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China does not want the UN Security Council to tell Burma that credible, transparent investigations into accusations of violence against mainly Rohingya Muslims are important, according to proposed amendments to a British-drafted statement.
The 15-member Security Council is trying to negotiate a press statement following a visit by UN envoys to Bangladesh and Burma last week to see firsthand the aftermath of a Burmese military crackdown that Britain, the United States and others have denounced as ethnic cleansing of the minority Rohingya.
Britain wanted the council to state “the importance of undertaking credible and transparent investigations into allegations of human rights abuses and violations” and “continue to support efforts to ensure justice and accountability.”
Its draft statement would also “urge the government of Myanmar to fulfill urgently its stated commitment to holding accountable perpetrators of violence, including sexual violence and abuse and violence against children.”
However, Burma’s ally China deleted those references in amendments it has proposed to that statement, which must be agreed by consensus. China also proposed welcoming “the efforts taken by the government of Myanmar to improve the situation in Rakhine” State.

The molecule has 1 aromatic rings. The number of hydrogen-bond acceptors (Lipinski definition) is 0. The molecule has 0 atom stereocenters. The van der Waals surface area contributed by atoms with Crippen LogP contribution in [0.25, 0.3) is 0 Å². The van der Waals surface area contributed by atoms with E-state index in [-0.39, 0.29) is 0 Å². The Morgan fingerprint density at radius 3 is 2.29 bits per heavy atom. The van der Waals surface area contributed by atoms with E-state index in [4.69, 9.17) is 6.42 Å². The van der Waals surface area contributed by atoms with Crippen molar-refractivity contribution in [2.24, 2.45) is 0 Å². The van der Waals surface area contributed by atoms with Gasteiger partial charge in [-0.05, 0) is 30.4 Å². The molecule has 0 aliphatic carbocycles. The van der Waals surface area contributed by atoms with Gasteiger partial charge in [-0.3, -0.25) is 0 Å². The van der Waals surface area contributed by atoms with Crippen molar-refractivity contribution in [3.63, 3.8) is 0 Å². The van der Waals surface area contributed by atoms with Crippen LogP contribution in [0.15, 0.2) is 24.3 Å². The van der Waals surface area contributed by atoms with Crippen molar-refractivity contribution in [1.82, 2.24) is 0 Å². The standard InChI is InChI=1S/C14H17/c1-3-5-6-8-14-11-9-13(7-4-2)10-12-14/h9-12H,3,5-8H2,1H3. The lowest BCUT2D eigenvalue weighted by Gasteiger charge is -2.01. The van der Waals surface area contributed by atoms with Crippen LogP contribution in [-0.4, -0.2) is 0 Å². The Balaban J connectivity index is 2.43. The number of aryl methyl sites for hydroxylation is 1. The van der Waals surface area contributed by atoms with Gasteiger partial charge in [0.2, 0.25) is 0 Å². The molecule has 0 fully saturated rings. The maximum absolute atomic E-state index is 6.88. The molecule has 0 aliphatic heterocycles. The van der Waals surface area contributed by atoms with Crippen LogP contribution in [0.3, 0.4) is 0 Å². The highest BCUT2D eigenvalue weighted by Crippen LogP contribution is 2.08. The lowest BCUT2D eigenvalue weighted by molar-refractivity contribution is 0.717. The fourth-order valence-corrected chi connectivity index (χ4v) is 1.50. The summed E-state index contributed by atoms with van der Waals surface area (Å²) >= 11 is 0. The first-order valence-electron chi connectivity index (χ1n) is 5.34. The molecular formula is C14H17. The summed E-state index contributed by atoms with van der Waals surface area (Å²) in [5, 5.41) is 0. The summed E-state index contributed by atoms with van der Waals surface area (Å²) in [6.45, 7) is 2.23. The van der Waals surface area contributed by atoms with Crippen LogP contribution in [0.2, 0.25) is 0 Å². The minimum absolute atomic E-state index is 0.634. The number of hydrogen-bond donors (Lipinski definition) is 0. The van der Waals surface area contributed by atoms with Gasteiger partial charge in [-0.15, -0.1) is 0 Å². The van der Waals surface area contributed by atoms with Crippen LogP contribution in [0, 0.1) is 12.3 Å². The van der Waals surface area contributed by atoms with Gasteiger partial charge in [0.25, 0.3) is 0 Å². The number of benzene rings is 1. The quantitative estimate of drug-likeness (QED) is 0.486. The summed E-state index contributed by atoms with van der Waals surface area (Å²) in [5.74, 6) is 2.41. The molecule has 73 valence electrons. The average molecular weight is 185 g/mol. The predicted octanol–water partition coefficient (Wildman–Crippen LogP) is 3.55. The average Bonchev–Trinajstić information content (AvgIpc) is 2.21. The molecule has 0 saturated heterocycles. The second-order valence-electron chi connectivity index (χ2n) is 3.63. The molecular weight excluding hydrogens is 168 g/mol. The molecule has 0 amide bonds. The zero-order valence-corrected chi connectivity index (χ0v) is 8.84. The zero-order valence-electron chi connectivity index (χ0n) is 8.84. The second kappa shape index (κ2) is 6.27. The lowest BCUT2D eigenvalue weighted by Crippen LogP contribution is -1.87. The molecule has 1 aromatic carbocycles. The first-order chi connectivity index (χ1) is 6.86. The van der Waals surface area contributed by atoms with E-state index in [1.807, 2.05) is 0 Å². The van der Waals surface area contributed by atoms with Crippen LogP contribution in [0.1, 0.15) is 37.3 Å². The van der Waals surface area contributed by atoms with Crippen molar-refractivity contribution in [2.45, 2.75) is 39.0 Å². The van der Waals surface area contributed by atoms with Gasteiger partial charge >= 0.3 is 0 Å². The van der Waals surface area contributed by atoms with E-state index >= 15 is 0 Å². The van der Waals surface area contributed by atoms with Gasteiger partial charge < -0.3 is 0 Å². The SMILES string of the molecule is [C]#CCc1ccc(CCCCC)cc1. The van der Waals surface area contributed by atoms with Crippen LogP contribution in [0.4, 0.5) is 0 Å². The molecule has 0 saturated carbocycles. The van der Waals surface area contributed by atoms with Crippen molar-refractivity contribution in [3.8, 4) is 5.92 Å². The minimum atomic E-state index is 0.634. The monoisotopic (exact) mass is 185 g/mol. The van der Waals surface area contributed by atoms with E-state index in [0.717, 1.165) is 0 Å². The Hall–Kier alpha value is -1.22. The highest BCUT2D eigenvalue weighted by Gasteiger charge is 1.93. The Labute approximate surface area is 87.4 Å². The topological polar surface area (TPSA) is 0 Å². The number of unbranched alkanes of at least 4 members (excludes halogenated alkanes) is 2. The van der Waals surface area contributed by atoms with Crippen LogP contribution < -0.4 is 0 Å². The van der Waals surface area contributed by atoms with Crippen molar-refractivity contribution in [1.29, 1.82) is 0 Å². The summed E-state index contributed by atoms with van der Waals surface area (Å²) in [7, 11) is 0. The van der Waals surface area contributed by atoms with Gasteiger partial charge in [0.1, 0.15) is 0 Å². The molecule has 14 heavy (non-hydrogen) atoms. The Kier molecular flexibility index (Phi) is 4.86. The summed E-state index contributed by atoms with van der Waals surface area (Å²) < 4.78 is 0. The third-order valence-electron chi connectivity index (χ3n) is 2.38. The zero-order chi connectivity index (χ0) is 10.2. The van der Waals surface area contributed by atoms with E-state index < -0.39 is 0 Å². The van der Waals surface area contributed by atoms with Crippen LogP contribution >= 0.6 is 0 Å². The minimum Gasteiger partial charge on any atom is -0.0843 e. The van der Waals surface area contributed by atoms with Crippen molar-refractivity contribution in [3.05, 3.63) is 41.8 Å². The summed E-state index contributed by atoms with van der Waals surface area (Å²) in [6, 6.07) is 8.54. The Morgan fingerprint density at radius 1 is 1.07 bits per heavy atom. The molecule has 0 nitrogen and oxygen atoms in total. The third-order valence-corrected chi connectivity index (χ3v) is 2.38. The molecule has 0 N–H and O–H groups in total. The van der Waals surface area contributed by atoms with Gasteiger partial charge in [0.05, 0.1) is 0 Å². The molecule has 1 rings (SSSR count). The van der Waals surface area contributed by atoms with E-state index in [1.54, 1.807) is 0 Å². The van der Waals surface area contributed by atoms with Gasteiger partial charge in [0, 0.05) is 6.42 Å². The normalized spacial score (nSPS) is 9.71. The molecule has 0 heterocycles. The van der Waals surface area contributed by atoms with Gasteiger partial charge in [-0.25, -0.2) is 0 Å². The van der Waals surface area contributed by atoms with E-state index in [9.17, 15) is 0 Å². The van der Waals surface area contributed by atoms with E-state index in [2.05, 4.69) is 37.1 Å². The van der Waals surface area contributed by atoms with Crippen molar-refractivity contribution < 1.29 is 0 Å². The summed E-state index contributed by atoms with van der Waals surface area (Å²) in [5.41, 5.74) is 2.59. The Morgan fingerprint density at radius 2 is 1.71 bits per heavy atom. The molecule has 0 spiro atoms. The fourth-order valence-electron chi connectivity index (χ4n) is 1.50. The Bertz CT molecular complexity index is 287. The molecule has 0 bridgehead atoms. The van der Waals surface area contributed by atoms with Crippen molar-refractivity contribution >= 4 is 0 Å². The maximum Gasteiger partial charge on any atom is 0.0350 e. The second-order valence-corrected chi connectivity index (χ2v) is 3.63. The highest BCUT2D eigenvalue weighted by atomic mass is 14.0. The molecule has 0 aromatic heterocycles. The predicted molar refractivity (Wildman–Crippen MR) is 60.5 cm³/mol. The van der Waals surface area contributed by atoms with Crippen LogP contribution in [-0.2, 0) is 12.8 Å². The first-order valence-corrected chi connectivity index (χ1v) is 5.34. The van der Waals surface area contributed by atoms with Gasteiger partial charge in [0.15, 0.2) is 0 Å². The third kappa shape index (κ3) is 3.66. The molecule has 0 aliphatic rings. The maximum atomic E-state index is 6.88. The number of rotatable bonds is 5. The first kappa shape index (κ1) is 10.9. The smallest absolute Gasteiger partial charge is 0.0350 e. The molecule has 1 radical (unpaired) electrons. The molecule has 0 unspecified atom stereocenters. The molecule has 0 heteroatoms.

Diplomats said negotiations were continuing.
Rohingya insurgent attacks on security posts in Rakhine in August sparked a military operation that has sent nearly 700,000 Rohingya fleeing to refugee camps in Cox’s Bazar in Bangladesh. Security Council envoys visited those vast camps last week.
They also met with Bangladesh Prime Minister Sheikh Hasina and Burma’s de facto leader Aung San Suu Kyi and traveled to Rakhine State, where the violence erupted. Burma denies the accusations of ethnic cleansing.
Fleeing refugees have reported killings, rapes and arson on a large scale. Burma has said its operations in Rakhine were a legitimate response to attacks on security forces by Rohingya insurgents.
Last week Burmese military chief Min Aung Hlaing told Security Council envoys, during a two-hour meeting in Naypyidaw, the country’s capital, that fewer than 2,000 troops were involved in the military operation, according to diplomats, who spoke on condition of anonymity.
The prosecutor of the International Criminal Court (ICC) has asked the court to rule on whether it has jurisdiction over the deportations of Rohingya to Bangladesh, a possible crime against humanity.
Suu Kyi’s government has expressed “serious concern” over the move at the ICC. Bangladesh is a member of the ICC but Burma is not. Rights groups have called on the UN Security Council to adopt a resolution referring the situation in Burma to the court.